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should guide growth

Environmental quality
should guide growth

After being ignored by U.S. companies, W. Edwards Deming went to a more accepting climate and helped revolutionize Japan’s industry. Ultimately, his total quality management methods would return to the United States. Many Rochester-area businesses now are using these principles to improve their companies and profits.
Today, a new set of seemingly radical ideas faces businesses in both the United States and the Rochester region: applying environmental quality standards to operations, products and companies. Work on total quality environmental standards–ISO 14001–is under way. In addition, groups around the world are adopting efforts to stop squandering the world’s resources through inefficiency and waste.
These initiatives, like the TQM efforts, offer opportunities for businesses to increase profits, ensure they can remain in business, make their operations more efficient and improve the world they live in. They also will help local companies remain globally competitive.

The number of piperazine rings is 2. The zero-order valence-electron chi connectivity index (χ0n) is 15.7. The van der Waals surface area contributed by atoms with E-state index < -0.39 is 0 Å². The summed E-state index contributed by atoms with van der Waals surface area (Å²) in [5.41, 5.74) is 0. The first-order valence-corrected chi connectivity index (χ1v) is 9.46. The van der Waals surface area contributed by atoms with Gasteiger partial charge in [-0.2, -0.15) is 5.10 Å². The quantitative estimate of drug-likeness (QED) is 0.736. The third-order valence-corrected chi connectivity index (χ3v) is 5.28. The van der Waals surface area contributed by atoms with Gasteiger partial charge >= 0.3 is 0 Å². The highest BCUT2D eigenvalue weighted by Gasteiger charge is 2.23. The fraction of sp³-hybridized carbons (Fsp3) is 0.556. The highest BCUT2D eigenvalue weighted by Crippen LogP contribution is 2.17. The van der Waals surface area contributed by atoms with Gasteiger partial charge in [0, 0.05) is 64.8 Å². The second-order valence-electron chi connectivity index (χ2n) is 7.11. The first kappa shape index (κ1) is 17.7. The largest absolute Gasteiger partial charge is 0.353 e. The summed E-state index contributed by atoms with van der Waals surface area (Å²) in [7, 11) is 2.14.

On Oct. 29-31, I will attend an international forum in San Jose, Costa Rica, to address “New Partnerships to Reduce the Buildup of Greenhouse Gases.” Recent examinations have affirmed the warnings by the international scientific community of a discernible human influence on global climate. This proves a scientific underpinning for policies that seek to reduce greenhouse-gas emissions and enhance natural ecosystems.
The threat of human-induced climate change challenges the world community to build scientific, political and methodological consensus on viable economic options that reduce the risks presented by such change.
These concerns are not just environmental concerns, but business concerns. The Costa Rican conference is sponsored by the United Nations Environment Programme, with the Earth Council and the government of Costa Rica, and an initiative called Activities Implemented Jointly.
This forum will include feedback concerning the 1-year-old U.S. Initiative on Joint Implementation. This pilot project encourages organizations here and in other countries to implement projects that reduce, avoid or sequester greenhouse-gas emissions. It has enjoyed widespread support among utilities, industries and non-governmental organizations interested in finding low-cost options for reducing the emissions.